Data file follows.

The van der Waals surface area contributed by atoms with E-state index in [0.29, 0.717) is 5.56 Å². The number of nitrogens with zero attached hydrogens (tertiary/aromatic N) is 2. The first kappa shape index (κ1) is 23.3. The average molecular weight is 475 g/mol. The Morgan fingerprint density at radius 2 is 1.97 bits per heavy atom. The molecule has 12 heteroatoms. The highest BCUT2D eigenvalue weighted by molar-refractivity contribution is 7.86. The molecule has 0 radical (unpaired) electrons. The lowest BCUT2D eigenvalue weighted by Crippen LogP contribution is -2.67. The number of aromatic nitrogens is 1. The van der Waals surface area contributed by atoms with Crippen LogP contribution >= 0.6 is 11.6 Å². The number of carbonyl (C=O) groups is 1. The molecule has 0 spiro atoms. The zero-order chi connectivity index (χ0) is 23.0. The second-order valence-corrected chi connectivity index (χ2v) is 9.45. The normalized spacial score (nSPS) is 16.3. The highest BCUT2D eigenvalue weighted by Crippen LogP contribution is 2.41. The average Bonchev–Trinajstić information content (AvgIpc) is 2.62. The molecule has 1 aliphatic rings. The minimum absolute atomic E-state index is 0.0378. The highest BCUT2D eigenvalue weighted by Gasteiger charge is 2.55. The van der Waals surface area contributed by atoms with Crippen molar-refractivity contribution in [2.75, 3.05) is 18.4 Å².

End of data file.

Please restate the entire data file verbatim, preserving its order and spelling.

The van der Waals surface area contributed by atoms with E-state index in [0.29, 0.717) is 5.56 Å². The number of nitrogens with zero attached hydrogens (tertiary/aromatic N) is 2. The first kappa shape index (κ1) is 23.3. The average molecular weight is 475 g/mol. The Morgan fingerprint density at radius 2 is 1.97 bits per heavy atom. The molecule has 12 heteroatoms. The highest BCUT2D eigenvalue weighted by molar-refractivity contribution is 7.86. The molecule has 0 radical (unpaired) electrons. The lowest BCUT2D eigenvalue weighted by Crippen LogP contribution is -2.67. The number of aromatic nitrogens is 1. The van der Waals surface area contributed by atoms with Crippen LogP contribution >= 0.6 is 11.6 Å². The number of carbonyl (C=O) groups is 1. The molecule has 0 spiro atoms. The zero-order chi connectivity index (χ0) is 23.0. The second-order valence-corrected chi connectivity index (χ2v) is 9.45. The normalized spacial score (nSPS) is 16.3. The highest BCUT2D eigenvalue weighted by Crippen LogP contribution is 2.41. The average Bonchev–Trinajstić information content (AvgIpc) is 2.62. The molecule has 1 aliphatic rings. The minimum absolute atomic E-state index is 0.0378. The highest BCUT2D eigenvalue weighted by Gasteiger charge is 2.55. The van der Waals surface area contributed by atoms with Crippen molar-refractivity contribution in [2.75, 3.05) is 18.4 Å².